Friday, April 04, 2008

He goes at last-Ahern not a corrupt man?

So here's the faces of Christmas past and Christmas present. Bertie Ahern finally called it a day yesterday. I had done the Late Night Live programme on Newstalk the night before which proved to be great fun and a lively debate. Unfortunately it's not podcasted on the Newstalk site. Presenter Declan Carthy opened by telling the nation that Bertie had won another major victory in the highcourt in oreventing the Mahon Tribunal from accessing some of the information about his finances. Having criticised Burke and Haughey previously for impeding and delaying the workings of previous tribunals, he had resorted to the same tactics himself and seemed to have succeeded. Declan's question though was simple. "Why is he doing this-what does he have to hide??"

Looks like Bertie copped this also in the last few days, and finally decided to do the right thing. I called publicly last September for the Taoiseach to resign, as I felt he was not being upfront with us as voters. In fact, I think Ahern got away with murder from the day he did his 'Cry me a river' routing with Brian Dobson on RTÉ television. I don't know what Dodson is like, but I do know that if Olivia O' Leary had conducted that interview, Ahern would hardly have survived till the last election, and we would likely have a different Government by now.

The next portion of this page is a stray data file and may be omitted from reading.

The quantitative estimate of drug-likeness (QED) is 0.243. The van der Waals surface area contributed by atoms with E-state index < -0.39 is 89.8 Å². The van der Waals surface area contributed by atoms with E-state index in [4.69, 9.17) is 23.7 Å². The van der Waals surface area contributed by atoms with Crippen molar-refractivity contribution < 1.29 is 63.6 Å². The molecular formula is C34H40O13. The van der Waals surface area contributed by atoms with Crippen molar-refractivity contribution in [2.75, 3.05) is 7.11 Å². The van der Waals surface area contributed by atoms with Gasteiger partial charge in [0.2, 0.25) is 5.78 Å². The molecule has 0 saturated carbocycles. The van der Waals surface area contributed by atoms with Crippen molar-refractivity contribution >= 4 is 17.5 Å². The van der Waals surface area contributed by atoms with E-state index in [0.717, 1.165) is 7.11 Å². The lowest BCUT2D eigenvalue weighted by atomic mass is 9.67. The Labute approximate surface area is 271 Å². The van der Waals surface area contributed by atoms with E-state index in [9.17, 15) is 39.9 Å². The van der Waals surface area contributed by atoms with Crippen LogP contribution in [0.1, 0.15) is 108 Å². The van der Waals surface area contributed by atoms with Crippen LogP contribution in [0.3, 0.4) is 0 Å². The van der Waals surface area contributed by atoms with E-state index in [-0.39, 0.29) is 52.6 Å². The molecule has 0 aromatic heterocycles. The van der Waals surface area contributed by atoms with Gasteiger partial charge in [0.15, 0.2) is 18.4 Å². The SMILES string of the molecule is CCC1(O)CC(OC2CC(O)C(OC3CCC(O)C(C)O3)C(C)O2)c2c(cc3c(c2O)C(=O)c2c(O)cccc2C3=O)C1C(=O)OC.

So what's Ahern's legacy? There's no doubt that he did a lot of good, particularly the cmpletion of the Good Friday Agreement negotiations ten years ago. He also presided over a Government in very fortunate economic circumstances. Pointing out that Ruairi Quinn left McCreevy and Ahern the first budget surplus for almost two decades is not taken well by FF's experts on thier 'Economic miracle'. The hard question though is what hos Government chose to do with such riches. The legacy of the self-proclaimed socilaist however has been one of extraordinary wasted opportunity, a growing divide between rich and poor, a third world health system, and now a floundering economy.

There's no doubt he was likeable, and worked hard at projecting the ordinary man image. I for one think he has been a poor Taoiseach, and that history will treat him a lot less kindly than the rose-tinted glasses of the past twenty four hours. Slán abhaile Bertie-bain taitneamh as an ciúnas.

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